COMPASSION OR PURE INSANITY?
These “cubs of the caliphate” will murder our children. Mark my words!
The next generation of jihadis battle trained by IS.
Children of slain Australian Islamic State terrorist Khaled Sharrouf among group rescued in secret mission
Scott Morrison has revealed more about why the children of infamous terrorist Khaled Sharrouf were rescued and are now on their way home to Melbourne from a refugee camp in Syria.
Claire Bickers, staff writers, News Corp Australia Network
Scott Morrison has defended the government’s secret rescue mission to bring the orphaned children of slain Australian Islamic State terrorists’ home.
The Prime Minister today confirmed reports that eight young Australian children, including the family of infamous terrorist Khaled Sharrouf, had been rescued from a refugee camp in northern Syria over the weekend.
He said the government had carefully considered each case and any potential security risk to the community.
But he urged the public to show compassion.
“They can’t be held responsible for the crimes of their parents,” Mr Morrison told reporters in Perth.
“I mean, the fact you would take a child and put them in a conflict zone like this is despicable and I find it disgusting. But the children can’t be held responsible for that.”
He added: “I think Australians would agree that we need to show compassion in the cases of these children but at the same time, Australians would equally expect the government to exercise all the care that is needed to ensure the security issues are well addressed in the decisions that we have made.”
Mr Morrison also said a key consideration had been to ensure no Australian was put in harms way in rescuing the children.
The Australian reported today that a local aid agency collected the eight Australian children from a refugee camp in northern Syria over the weekend and drove them to a safe zone in Iraq.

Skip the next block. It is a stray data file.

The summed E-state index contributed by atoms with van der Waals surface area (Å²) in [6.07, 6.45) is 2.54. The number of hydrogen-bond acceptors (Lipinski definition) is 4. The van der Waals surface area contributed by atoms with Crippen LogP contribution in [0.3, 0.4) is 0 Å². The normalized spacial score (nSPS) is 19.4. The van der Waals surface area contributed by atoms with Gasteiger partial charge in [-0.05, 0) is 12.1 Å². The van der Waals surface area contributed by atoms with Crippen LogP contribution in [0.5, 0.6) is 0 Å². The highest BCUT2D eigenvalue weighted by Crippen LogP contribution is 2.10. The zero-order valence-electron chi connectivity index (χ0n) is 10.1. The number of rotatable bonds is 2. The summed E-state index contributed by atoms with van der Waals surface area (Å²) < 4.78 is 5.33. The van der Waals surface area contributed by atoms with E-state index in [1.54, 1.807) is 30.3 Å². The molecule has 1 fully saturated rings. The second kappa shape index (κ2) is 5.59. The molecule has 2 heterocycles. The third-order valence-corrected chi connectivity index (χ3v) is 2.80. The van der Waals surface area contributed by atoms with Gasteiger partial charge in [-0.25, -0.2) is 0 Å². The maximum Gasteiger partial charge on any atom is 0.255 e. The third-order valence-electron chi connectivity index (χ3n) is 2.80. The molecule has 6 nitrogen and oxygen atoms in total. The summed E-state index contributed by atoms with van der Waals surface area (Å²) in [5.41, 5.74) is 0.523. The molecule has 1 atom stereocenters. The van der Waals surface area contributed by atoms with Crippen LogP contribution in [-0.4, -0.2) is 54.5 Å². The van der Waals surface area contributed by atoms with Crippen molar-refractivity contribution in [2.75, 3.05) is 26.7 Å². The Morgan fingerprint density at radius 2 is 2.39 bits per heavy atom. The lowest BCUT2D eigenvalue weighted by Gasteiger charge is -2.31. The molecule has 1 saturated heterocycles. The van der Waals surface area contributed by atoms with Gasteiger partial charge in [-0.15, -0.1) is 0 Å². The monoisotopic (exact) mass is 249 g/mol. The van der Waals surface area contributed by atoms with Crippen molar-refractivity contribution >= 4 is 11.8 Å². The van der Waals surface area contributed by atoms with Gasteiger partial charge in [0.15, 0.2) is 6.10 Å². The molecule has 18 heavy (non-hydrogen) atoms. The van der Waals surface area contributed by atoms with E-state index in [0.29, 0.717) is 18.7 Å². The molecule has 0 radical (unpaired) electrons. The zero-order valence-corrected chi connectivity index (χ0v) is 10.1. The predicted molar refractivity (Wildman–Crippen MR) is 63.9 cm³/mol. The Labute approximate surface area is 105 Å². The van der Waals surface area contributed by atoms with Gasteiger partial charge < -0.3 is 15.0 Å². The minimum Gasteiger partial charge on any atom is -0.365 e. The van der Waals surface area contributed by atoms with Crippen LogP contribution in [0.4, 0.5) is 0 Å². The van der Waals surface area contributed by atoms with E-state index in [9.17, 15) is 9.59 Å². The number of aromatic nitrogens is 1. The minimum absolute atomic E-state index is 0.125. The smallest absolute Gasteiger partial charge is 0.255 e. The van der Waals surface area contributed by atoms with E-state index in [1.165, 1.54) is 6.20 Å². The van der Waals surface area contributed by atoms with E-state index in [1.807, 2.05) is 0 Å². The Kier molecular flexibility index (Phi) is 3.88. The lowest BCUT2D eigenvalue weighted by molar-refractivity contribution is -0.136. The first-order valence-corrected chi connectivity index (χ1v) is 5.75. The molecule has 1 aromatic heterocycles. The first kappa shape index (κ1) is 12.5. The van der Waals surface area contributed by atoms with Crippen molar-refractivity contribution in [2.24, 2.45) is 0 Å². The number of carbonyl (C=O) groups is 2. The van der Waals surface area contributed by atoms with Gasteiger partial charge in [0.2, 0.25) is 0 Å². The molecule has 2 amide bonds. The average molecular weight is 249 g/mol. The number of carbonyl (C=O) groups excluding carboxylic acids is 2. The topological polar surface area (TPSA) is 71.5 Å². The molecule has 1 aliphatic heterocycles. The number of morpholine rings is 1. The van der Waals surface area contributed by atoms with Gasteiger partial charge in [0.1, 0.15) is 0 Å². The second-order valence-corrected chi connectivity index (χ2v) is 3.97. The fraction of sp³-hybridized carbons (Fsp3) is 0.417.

They will undertake a long journey through the Middle East before arriving home.
The Sharrouf children, taken to Syria to join father Khaled who shocked the world when he posted a picture of his now-dead son Abdullah holding a Syrian official’s severed head, are Humzeh, 8, Hoda, 16, and Zaynab, 17, who is expected to have a baby this week.
Also rescued in the first organised return of Australians from the conflict zone were Zaynab’s children, three-year-old Ayesha and two-year-old Fatima, The Australian said.
Once in Australia, the Sharroufs will live with their grandmother, Karen Nettleton, in Melbourne after she visited them at the camp in April.
Karen Nettleton was reunited with her grandchildren at a refugee camp in northern Syria earlier this year. Picture: ABC Four Corners
Karen Nettleton at the refugee camp. Picture: ABC Four Corners
Rescuers also evacuated the orphaned children – two boys and a girl aged between six and 12 – of slain Australian Islamic State fighter Yasin Rizvic and his wife, Fauzia Khamal Bacha. It is unclear where they will live.
Mr Morrison told The Australian: “The fact that parents put their children into harm’s way by taking them into a war zone was a despicable act. However, children should not be punished for the crimes of their parents.
“Repatriating these children was not a decision the Australian government made lightly. “Australia’s national security and the safety of our people and personnel have always been our most important considerations in this matter.’’
About 70 Australians, mostly women and children, are stranded in northern Syria.
The Australian reports that the children are undergoing detailed medical and psychological reviews to assess whether they have taken on the radical views of their parents.
It is understood the group will stay in Iraq until Zaynab has her baby before they continue their journey home.
The Sharrouf children issued a plea to come home in April.
Speaking to the ABC’s Four Corners program from the al-Hawl refugee camp, Zaynab said: “We weren’t the ones that chose to come here in the first place. We were brought here by our parents.”
“For me and my children, I want to live a normal life just like anyone would want to live a normal life,” she said.
“We’ve been wanting to come home for a very long time, but we were just scared.”
The Australian said it had agreed to withhold details of the operation until the group was safely clear of the country because of the high level of risk involved.